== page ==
Study: Reman key to supply chain growth

News Truck Parts and Service Staff June 6, 2014

New research from APICS Foundation, a nonprofit organization that advances supply chain and operations management innovation through research, publications, education and talent development, finds remanufacturing serves a broad array of strategic interests for companies, provides considerable career advancement potential for individuals and has become instrumental in furthering sustainability initiatives.

Previously segmented to specific areas of the B2C supply chain, like customer service, APICS Foundation says remanufacturing has established a place in both B2C and B2B supply chain models and is expanding significantly as additional markets accept and trust the “as good as new” concept.

“Remanufacturing provides obvious benefit for the forward progress of sustainable supply chain initiatives,” Sharon Rice, executive director, APICS Foundation, says. “Supply chain professionals are eager for more information about this quickly evolving area because, as our survey has shown, more than 50 percent of survey respondents felt it was important for supply chain and operations management professionals to have at least some familiarity with remanufacturing as they expect a growing demand for remanufactured goods.”

Three key findings arose through the surveys that further identify the current perception of remanufacturing and distinguish how professionals anticipate its future industry benefit:

  • Remanufacturing drives sustainability – Sixty-eight percent of respondents felt that sustainability was the primary advantage associated with remanufacturing, and 41 percent already consider it a formal component of their organization’s sustainability policies.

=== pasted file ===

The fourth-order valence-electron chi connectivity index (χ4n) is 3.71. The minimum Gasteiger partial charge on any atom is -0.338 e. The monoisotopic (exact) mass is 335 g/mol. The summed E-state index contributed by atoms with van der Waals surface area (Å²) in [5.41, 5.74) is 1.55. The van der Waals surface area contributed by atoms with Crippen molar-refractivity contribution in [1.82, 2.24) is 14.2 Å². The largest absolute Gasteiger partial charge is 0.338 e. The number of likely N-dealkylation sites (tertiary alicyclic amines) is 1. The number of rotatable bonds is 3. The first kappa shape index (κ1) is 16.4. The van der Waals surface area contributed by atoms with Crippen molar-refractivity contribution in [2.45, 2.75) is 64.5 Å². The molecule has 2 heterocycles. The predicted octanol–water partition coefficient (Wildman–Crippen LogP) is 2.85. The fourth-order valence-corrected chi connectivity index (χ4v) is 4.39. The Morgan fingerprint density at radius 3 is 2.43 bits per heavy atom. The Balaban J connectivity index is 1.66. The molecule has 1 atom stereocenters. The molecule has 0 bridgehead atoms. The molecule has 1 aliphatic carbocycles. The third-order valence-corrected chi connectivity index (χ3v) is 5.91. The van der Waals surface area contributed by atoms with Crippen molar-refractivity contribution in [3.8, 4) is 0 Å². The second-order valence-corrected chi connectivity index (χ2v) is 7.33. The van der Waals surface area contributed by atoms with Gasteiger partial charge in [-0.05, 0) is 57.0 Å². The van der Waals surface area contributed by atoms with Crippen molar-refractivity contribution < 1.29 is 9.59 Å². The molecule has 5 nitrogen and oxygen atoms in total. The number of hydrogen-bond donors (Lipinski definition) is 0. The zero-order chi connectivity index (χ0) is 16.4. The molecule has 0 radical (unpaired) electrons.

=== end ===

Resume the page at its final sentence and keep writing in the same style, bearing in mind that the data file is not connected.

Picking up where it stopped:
• Remanufacturing provides vast organizational benefits – While 59 percent of respondents noted the additional complexity remanufacturing brought to reverse supply chains, the process was commended for the additional benefit it brings to an organization: increases customer satisfaction (66 percent), enhances product and organizational value chain (47 percent), and reduces production costs in relation to new manufacturing (46 percent).
  • Remanufacturing adds career versatility – Remanufacturing requires new skills in forecasting, planning, and inventory management. With these skills, a supply chain and operations management professional can better identify potential for opportunity and innovation in forward and reverse supply chains.

These findings are part of the APICS Foundation’s recent report “Examining Remanufacturing in Supply Chain and Operations Management.” To gather information for this report, the APICS Foundation surveyed supply chain and operations management practitioners in 2013 in response to a growing interest in remanufacturing and requests for more research.